Well, we’ve had a little while to let it soak in a bit.
Just before Christmas, the new Liberal provincial government dropped the news about just what kind of financial shape this province is actually in. This year, the province isn’t just going to spend $1.1 billion more than it is taking in: it’s going to spend almost $2 billion more than it’s taking in.
And you can’t say we haven’t seen it coming for a long time: here’s then-premier Kathy Dunderdale at the Progressive Conservative annual convention in October 2012: “When people don’t pay a whole lot of income tax and so on, then sometimes you can get a little benign about your advice to government. Yes, give ’em a higher raise. Yes, build that. Yes, do that. Yes, yes, yes,” Dunderdale said. “Startling fact for you now: we are all so dependent on oil and revenue from our offshore and our mining and our fishery so on to keep this place going. Nineteen per cent of the people in this province pay 70 per cent of the taxes.”
(Now, at that point, oil was still pumping royalties into the provincial coffers, and Dunderdale was saying the province was going to have to cut spending anyway. Too bad it didn’t happen.)
But take that number now: assuming that Dunderdale was talking income taxes (the only area where the government can identify precisely where tax dollars are coming from), that would mean that roughly 96,000 people in this province paid 70 per cent of the $1.2 billion collected in provincial income taxes.
Stop right there and think about that number again: every penny of income tax the province expects to collect in this province totals just $1.2 billion, yet we’re short $2 billion this year alone.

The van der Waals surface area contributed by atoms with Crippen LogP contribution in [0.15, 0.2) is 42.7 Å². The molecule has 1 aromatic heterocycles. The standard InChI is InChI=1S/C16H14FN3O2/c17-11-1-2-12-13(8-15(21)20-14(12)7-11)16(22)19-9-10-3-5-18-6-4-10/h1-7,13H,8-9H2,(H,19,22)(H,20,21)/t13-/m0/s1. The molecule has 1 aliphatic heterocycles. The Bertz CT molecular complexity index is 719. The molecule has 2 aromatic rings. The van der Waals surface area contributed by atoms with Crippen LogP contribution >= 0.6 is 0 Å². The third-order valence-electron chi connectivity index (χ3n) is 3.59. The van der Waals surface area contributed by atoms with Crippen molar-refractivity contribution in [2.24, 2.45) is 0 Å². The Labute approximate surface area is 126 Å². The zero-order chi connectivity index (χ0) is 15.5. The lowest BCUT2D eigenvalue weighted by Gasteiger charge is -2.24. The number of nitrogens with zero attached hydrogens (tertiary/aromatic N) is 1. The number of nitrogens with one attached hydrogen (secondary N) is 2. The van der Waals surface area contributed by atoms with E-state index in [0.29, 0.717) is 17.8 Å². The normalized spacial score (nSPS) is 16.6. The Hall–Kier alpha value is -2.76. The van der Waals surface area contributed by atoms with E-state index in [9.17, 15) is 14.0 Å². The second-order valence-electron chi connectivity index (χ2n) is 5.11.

The simple fact, to put a shortfall of $2 billion into perspective, is that if the provincial government wanted to cover those costs outside of oil revenues, it would have to not only double the province’s income tax rates, but double the provincial share of the HST as well. (Given the current five per cent federal and eight per cent provincial breakdown of the 13 per cent HST, that would bring this province’s total sales tax to 21 per cent.)
Neither of those is even remotely possible — but they indicate the sheer size of a problem the province is in. To break even, we would have to essentially double the take from not one, but both, of the province’s largest sources of revenue.
Then, there’s expenditures. When it comes to what the province spends its money on, the big two, the most expensive services, are health and education.
Between them, they account for roughly half of the province’s expenses, clocking in at around $3.7 billion a year. Of that, by far the largest is health, which eats up $2.4 billion all on its own.
Again, stop there.
The amount of this year’s shortfall is perilously close to the cost of the province’s entire health-care system combined. All the doctors, all the nurses, all the paramedics, all the support staff, all the hospitals, all the health-care services.
The fact is, though, that something’s going to have to be done, and not just more borrowing. In fact, the province is going to have a hard time going to the financial markets to borrow for even this year’s deficit — let alone the deficits expected in coming years — unless it can show clear signs that it’s bringing its costs under control.
And not just some kind of knee-jerk “well, we’re reviewing discretionary spending” effort, either.
Right now, the rock we’re looking at rolling is huge, but it didn’t get there overnight. The former government was warned as long ago as 2005 that oil revenues might be fleeting — and it was warned regularly: by this newspaper, by the province’s auditor general, and by a host of others, that there had to be fundamental changes. Even the province’s finance minister took to warning that there were problems with depending on oil — not that any of those ministers actually did anything about it.
Nero fiddled. You get the rest.
Russell Wangersky is TC Media’s Atlantic regional columnist. He can be reached at firstname.lastname@example.org — Twitter: @Wangersky.